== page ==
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Wednesday, March 26, 2014

BOY, DOES SANTA CLARA NEEDS FOR SOMETHING LIKE THIS TO HAPPEN................

WOULD IT SHOCK ANY OF US IF THERE IS A TRAIL OF CORRUPTION REGARDING LEVI'S STADIUM?


California state Sen. Leland Yee arrested in corruption case



Updated 12:43 pm, Wednesday, March 26, 2014

  • An SFPD officer is seen in the doorway of the Ghee Kung Tong Chinese Free Masons Temple in Chinatown that was the target of a raid related to Sen. Leland Yee's arrest, San Francisco, CA, Wednesday Mar. 26, 2014.The FBI raids State Sen. Leland Yee's office in Sacramento and other locations were searched by the FBI in San Francisco. He was reportedly arrested on public corruption charges Wednesday morning amid raids of his office in Sacramento and searches by the FBI in San Francisco. Photo: Michael Short, The Chronicle
    An SFPD officer is seen in the doorway of the Ghee Kung Tong Chinese Free Masons Temple in Chinatown that was the target of a raid related to Sen. Leland Yee's arrest, San Francisco, CA, Wednesday Mar. 26, 2014.The FBI raids State Sen. Leland Yee's office in Sacramento and other locations were searched by the FBI in San Francisco. He was reportedly arrested on public corruption charges Wednesday morning amid raids of his office in Sacramento and searches by the FBI in San Francisco. Photo: Michael Short, The Chronicle

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(03-26) 12:35 PDT SAN FRANCISCO -- State Sen. Leland Yee was arrested on public corruption charges Wednesday morning in a federal investigation that also targeted Raymond "Shrimp Boy" Chow, a notorious former San Francisco gangster, officials said.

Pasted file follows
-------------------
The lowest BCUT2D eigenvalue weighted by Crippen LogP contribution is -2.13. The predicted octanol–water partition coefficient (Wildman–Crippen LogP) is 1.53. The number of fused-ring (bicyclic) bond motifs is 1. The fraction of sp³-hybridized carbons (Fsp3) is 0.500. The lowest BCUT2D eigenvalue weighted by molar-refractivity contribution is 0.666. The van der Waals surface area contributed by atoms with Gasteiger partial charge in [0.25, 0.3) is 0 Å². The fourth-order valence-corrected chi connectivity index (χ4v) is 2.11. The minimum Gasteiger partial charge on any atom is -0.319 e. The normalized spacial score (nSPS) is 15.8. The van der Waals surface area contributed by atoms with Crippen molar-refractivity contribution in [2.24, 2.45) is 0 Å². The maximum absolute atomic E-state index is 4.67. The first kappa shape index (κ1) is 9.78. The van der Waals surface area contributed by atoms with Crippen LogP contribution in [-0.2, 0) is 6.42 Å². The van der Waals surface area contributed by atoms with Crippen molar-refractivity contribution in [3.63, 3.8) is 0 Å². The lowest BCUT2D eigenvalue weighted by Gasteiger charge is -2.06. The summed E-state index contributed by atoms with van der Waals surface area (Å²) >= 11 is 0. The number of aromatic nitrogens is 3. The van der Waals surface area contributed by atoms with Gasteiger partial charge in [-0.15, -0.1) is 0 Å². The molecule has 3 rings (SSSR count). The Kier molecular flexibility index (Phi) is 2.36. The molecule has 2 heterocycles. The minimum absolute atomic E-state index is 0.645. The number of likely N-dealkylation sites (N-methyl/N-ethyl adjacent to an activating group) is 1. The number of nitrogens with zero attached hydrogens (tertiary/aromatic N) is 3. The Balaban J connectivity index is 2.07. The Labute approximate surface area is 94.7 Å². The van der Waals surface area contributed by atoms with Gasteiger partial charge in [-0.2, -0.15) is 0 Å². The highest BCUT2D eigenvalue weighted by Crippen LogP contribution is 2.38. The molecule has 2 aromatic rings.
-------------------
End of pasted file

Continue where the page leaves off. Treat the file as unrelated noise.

The arrest of Yee, who represents San Francisco and a part of San Mateo County and is a candidate for California Secretary of State, came amid searches of his office in Sacramento and his home on 24th Avenue in San Francisco's Sunset District.
Sources told The Chronicle that the predawn raids, carried out by hundreds of agents from the FBI and the IRS as well as local police officers, stemmed from a fatal shooting about five years ago.
FBI spokesman Peter Lee in San Francisco confirmed that Yee and Chow had been arrested. Both are to appear before U.S. Magistrate Judge Nathanael Cousins in San Francisco on Wednesday afternoon. Details of the case weren't immediately released, and federal complaints in the matter were sealed.
Chow was once sentenced to 25 years in prison on gun charges but has insisted in recent years that he had gone straight.
Yee's chief of staff was not immediately available for comment.
San Francisco Mayor Ed Lee said of Yee, "What flashes in my mind is he's dedicated to public service, and I hate seeing that situation occur."
Local television cameras showed Yee being led away in handcuffs from his home under a light rain and being placed in a waiting car that later pulled into an underground entrance of the federal building in San Francisco, which houses the FBI and district courtrooms. Yee did not respond to questions.
Among the locations being searched by FBI evidence response teams and the IRS was Bay Steel Inc. on Davidson Avenue in the Bayview neighborhood; a building on the 1700 block of Hyde Street; a home on the 600 block of 42nd Avenue in San Mateo; and Yee's office in Sacramento, where California Highway Patrol officers were posted outside the door.
"All I know is at about 6 a.m. or so, these loud noises woke me up - I thought it was thunder," said Ellen Smith, who lives on Hyde Street.
She said the unit being raided had been in a family for at least a generation and that the man who lives there now had inherited it from his parents when they died.